The one church-taught thing I have carried with me all these years, though, is the belief that small ministrations matter. These seemingly insignificant moments shared with another outside the camera frame, these dogged decencies and small acts of kindness matter. When my father was dying of AIDS, I was overwhelmed by the specter of pain and death awaiting him. How was it possible to alleviate his suffering? The answer was, read a letter aloud. Adjust the fan. Find the Judy Collins CD he likes and play that. Talk. Listen. Rub the swollen feet that ache and kiss the forehead that needs a kiss when the eyes are failing. This. You do what you can. One small action following another small action.
When I am wordless, I think about this. Maybe it helps you to hold on to this now, too. Perhaps you might read a book to a child. Donate a Saturday to Planned Parenthood. You might find yourself at a bus stop with an elderly woman who needs help boarding, who just lost her sister, who needs to talk about that, and you might listen as the two of you ride, a burden eased. You might drive someone to the polls on election day. Or call your representatives again and again and again because they are counting those calls, and sometimes, when the words feel hard to find, a phone call is your voice. You stick up for the person being bullied or help that person get to safety. You send the five-dollar donation to protect the rights of those whose rights are being threatened because five dollars is what you can give. That five dollars matters. You return the Metrocard to the person who dropped it. And you vote. Please, please vote. Do not discount the everyday acts of resistance. The Grand Canyon was made not by some theatrical explosion but by the time and tide of erosion, a consistent, persistent chipping away of rock. What forces on earth are more powerful than water, than the rivers and seas? And what feeds those rivers and seas but steady drops of rain? Every drop is needed.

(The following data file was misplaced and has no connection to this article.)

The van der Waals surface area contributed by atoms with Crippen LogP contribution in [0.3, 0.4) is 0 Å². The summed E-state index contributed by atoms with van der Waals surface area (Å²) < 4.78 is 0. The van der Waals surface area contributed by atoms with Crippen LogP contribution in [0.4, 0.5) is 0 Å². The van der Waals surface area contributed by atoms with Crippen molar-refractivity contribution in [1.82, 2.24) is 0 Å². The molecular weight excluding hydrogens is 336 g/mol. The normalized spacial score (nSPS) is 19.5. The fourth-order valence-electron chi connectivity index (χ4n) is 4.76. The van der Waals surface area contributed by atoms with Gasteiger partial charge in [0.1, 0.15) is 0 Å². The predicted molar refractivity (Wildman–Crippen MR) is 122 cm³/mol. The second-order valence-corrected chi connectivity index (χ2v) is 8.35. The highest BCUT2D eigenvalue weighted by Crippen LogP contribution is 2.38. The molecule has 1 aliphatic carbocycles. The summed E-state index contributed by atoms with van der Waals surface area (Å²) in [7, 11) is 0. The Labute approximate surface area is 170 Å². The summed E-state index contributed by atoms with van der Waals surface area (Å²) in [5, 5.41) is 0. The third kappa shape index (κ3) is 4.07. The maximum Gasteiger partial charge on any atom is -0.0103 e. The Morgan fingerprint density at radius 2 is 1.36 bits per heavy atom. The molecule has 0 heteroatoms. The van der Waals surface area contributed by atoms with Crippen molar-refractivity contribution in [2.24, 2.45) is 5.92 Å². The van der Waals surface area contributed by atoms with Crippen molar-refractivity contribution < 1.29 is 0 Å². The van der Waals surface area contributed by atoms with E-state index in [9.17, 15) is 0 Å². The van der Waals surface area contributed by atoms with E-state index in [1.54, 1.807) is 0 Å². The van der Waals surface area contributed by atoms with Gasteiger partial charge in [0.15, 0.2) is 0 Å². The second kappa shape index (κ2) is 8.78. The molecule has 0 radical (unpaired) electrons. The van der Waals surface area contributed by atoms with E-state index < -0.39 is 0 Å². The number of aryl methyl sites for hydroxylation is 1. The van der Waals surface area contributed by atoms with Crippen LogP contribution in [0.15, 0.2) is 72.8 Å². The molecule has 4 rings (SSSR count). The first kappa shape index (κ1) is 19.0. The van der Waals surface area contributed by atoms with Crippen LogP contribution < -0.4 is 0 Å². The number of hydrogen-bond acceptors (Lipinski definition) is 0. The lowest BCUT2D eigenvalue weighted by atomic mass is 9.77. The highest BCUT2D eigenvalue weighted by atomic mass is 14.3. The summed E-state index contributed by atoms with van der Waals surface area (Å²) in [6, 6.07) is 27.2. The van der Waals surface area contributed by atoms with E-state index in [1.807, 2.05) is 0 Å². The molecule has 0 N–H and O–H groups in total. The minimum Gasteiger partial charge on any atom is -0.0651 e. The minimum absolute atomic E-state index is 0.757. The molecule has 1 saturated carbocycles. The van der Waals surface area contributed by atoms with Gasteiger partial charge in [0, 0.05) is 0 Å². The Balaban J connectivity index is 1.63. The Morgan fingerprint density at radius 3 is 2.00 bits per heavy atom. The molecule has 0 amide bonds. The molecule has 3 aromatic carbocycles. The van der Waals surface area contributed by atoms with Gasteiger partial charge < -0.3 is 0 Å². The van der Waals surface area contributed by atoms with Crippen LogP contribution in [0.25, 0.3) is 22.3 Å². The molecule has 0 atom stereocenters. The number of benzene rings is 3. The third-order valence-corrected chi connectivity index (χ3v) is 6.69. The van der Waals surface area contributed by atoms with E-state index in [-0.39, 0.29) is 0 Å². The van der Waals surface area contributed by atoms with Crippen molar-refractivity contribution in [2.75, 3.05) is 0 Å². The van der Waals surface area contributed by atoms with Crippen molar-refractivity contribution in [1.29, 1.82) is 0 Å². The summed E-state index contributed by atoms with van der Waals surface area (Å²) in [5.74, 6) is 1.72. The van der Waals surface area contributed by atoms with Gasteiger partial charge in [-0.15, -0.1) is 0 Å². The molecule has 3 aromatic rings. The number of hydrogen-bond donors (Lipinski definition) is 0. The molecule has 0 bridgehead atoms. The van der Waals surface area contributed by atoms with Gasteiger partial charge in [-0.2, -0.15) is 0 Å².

On my block in Brooklyn, my neighbors are Puerto Rican and Italian, Dutch, Chinese, Colombian, and Pakistani. The house next door to me has a little library that my neighbor, a carpenter, made himself. It is lovely, and the children stop to peruse its wares daily. On the other side, my Colombian neighbors and I sometimes trade dog stories (they have three; I have one dog who feels like having three). One of my neighbors is trans, and over the years, I have been witness to their claiming of true self. Another neighbor, a musician, visits hospitals to sing and play for those in need of comfort. Holidays come. We decorate. We take down our decorations. We sweep our leaves and shake our heads at the high-rises going up. We smile at the young ones lined up with their folding chairs outside Foot Locker when the new sneakers come in, and we say, “Honey, are you cold?” They always say no because they are young. When mail is misdelivered, we bring it to its rightful owner and say hello and ask how the cats and the children are, if there will be a vacation this year. We loan each other ice chippers in the winter and allow access to each other’s yards when the cable needs fixing which, thanks to the squirrels and Spectrum, is fairly often. No one shoots anybody.